How to Be a CEO, According to a Decade's Worth of CEOs
It started with a simple idea: What if I sat down with chief executives, and never asked them about their companies?
The notion occurred to me roughly a decade ago, after spending years as a reporter and interviewing C.E.O.s about many of the expected things: their growth plans, the competition, the economic forces driving their industries. But the more time I spent doing this, the more I found myself wanting to ask instead about more expansive themes — not about pivoting, scaling or moving to the cloud, but how they lead their employees, how they hire, and the life advice they give or wish they had received.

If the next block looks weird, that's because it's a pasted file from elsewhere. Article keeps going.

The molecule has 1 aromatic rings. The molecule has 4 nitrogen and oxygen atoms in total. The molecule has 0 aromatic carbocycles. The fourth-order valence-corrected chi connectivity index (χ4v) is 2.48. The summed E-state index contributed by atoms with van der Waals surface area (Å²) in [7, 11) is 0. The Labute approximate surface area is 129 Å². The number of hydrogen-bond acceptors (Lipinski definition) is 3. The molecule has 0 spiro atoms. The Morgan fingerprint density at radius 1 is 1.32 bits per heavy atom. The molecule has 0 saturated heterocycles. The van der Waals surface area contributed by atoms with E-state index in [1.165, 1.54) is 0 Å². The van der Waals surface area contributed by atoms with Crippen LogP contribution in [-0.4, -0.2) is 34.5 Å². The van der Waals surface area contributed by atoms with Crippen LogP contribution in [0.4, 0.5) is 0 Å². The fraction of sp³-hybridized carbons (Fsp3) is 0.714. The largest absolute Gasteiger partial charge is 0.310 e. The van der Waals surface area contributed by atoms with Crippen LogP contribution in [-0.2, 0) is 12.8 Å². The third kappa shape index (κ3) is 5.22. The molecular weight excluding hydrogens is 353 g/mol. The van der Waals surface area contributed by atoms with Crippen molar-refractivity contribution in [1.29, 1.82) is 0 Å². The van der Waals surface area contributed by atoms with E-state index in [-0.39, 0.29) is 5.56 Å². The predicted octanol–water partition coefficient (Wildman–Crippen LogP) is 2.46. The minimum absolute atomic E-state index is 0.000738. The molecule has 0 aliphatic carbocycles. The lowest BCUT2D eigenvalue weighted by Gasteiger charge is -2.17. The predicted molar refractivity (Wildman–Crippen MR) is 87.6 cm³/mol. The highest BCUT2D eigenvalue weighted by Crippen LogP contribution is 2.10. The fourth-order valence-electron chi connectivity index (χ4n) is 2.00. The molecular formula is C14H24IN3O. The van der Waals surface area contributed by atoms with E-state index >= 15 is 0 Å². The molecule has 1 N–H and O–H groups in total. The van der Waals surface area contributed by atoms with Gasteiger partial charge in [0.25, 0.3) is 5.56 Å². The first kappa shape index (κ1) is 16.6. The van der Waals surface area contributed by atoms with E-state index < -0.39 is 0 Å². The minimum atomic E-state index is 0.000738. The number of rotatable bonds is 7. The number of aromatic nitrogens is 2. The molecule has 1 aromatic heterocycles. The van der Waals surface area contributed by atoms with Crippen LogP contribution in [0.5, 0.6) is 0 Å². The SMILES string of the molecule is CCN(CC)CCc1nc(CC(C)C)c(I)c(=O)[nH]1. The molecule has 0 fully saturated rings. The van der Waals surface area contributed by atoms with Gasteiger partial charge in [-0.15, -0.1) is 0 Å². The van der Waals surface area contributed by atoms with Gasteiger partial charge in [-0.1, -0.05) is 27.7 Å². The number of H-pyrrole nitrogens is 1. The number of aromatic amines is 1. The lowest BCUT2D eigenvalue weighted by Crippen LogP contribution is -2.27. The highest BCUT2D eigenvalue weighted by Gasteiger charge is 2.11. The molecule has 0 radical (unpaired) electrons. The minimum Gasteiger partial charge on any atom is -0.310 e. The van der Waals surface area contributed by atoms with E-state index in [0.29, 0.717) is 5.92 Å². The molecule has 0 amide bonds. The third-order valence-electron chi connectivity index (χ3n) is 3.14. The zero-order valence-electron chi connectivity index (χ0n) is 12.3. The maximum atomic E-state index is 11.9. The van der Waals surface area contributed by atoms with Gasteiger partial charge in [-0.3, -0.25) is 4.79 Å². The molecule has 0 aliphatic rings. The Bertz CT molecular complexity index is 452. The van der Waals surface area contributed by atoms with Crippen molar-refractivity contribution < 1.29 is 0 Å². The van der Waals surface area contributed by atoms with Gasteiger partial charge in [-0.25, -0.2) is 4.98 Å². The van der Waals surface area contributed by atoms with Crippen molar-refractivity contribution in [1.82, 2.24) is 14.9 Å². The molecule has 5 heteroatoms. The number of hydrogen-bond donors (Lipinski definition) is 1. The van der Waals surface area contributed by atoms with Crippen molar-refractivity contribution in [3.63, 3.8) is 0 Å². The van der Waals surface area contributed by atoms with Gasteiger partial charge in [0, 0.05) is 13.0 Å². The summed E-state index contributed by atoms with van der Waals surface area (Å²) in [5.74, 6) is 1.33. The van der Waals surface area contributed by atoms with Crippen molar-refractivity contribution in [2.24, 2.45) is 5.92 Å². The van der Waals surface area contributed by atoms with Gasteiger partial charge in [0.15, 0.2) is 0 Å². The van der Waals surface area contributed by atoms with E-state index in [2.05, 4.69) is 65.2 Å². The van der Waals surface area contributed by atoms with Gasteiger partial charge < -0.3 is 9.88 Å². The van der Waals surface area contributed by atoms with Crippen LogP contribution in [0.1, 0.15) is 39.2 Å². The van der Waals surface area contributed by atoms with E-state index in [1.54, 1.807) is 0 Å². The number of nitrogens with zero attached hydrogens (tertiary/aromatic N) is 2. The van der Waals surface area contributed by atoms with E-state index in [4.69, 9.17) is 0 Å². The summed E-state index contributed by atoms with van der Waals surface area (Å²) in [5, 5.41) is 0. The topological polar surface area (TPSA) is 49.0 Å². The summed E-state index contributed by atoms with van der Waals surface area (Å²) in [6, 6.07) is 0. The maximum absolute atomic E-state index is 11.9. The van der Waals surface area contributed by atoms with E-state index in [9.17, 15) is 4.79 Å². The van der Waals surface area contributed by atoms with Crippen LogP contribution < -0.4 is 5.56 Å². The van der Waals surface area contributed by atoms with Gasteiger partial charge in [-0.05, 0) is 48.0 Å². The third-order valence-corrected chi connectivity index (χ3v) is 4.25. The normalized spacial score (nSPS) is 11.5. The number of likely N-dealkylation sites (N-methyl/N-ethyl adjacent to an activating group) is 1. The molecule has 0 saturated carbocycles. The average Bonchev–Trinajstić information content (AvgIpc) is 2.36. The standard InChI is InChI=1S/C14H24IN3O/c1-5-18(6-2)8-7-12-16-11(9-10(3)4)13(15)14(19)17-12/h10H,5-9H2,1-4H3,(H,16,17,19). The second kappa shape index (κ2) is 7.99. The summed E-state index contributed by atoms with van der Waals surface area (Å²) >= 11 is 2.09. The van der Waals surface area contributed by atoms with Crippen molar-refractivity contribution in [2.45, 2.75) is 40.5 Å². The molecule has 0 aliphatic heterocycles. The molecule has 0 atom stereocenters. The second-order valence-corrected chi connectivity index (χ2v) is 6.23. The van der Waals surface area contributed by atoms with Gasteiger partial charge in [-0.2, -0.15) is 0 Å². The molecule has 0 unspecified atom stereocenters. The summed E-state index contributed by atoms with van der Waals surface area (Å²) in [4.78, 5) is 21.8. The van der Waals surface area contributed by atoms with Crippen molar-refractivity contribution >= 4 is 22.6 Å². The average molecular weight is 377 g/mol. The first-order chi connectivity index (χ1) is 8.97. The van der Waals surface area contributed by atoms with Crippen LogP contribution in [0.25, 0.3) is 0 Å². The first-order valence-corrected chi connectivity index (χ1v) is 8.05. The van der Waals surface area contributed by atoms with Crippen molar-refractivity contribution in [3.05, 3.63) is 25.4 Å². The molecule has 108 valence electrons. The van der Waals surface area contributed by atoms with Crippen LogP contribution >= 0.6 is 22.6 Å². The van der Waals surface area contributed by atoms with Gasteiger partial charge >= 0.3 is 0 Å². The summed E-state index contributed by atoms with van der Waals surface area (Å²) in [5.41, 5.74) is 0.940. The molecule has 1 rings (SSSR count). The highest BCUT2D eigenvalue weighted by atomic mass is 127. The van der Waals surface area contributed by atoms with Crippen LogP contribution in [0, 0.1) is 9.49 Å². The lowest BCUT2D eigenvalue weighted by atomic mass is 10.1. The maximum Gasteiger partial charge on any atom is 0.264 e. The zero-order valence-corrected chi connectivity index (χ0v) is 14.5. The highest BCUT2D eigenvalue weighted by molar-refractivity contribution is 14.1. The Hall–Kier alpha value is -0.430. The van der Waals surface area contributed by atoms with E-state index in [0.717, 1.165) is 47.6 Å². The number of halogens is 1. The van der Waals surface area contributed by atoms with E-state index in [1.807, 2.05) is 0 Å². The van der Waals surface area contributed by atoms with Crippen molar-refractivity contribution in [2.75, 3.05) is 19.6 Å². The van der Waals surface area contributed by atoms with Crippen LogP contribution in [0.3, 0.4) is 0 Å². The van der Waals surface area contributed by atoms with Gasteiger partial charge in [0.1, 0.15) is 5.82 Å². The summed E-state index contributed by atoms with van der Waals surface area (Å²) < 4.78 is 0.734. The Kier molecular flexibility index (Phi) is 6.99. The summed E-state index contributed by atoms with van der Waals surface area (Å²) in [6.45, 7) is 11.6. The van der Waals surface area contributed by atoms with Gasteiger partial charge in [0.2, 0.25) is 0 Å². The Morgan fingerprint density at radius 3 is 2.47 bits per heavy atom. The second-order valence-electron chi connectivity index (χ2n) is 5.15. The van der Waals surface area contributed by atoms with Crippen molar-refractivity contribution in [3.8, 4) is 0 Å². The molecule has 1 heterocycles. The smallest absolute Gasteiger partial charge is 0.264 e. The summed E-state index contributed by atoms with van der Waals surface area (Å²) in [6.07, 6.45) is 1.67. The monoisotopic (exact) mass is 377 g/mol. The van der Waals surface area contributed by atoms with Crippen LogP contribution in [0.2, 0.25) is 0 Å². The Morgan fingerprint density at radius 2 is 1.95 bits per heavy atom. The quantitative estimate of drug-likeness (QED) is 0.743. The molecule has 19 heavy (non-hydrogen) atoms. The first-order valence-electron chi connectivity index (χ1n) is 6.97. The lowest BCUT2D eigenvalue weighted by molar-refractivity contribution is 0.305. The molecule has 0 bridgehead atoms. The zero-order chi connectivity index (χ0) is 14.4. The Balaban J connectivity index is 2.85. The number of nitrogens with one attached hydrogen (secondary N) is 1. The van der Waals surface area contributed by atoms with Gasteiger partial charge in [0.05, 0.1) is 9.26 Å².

That led to 525 Corner Office columns, and weekly reminders that questions like these can lead to unexpected places.
I met an executive who grew up in a dirt-floor home, and another who escaped the drugs and gangs of her dangerous neighborhood. I learned about different approaches to building culture, from doing away with titlesto offering twice-a-month housecleaning to all employees as a retention tool.
And I have been endlessly surprised by the creative approaches that chief executives take to interviewing people for jobs, including tossing their car keys to a job candidate to drive them to a lunch spot, or asking them how weird they are, on a scale of 1 to 10.
Article from The New York Times
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